Two independent reviewers (M.P. and L.S.) assessed potentially eligible publications individually, with any dispute resolved through additional discussion or arbitrated by a third reviewer (S.F.). The search was conducted across multiple databases from January 2020 to March 2023, including PubMed, Web of Science, Embase, and the Cochrane Library. Additionally, a search was performed on Google Scholar as a supplementary electronic database. The combination of the following keywords was used: “vitamin D” OR “cholecalciferol” OR “vitamin D3” AND “pregnancy” OR “pregnant” AND “COVID-19” OR “SARS-CoV-2” OR “severe acute respiratory syndrome coronavirus-2”. The reference lists of the included studies were manually reviewed to identify any potentially relevant papers. To avoid duplication, only the most recent or complete reports from the same authors were included. Furthermore, the reference lists of relevant publications and systematic reviews were examined to identify additional potentially relevant studies. All references were imported into Endnote (version X9), and duplicate entries were removed before using Rayyan, a software screening tool [45].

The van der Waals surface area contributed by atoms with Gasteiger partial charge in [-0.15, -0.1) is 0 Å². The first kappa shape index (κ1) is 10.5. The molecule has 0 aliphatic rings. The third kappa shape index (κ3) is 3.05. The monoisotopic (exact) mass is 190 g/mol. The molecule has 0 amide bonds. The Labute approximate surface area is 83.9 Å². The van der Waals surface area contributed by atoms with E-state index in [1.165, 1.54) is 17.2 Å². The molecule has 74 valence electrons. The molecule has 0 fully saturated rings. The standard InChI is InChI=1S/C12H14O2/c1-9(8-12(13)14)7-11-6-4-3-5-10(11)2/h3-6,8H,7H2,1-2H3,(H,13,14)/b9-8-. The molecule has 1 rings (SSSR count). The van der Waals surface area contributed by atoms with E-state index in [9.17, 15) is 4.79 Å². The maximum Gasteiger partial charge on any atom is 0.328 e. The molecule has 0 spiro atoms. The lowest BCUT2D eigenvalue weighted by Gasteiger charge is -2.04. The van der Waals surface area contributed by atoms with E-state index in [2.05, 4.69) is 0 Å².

2.3. Inclusion and Exclusion Criteria

Eligible studies were required to meet the following inclusion criteria: a study comparing vitamin D serum levels in pregnant women with COVID-19 to a control group, mild vs. moderate to critical pregnant women, or severe vs. non-severe pregnant women. Studies that met the following exclusion criteria were excluded: (1) research that failed to produce any of the aforementioned outcomes; (2) studies with no comparable group; (3) studies not published in English; and (4) article types such as editorials, conference papers, reviews, and letters to the editor.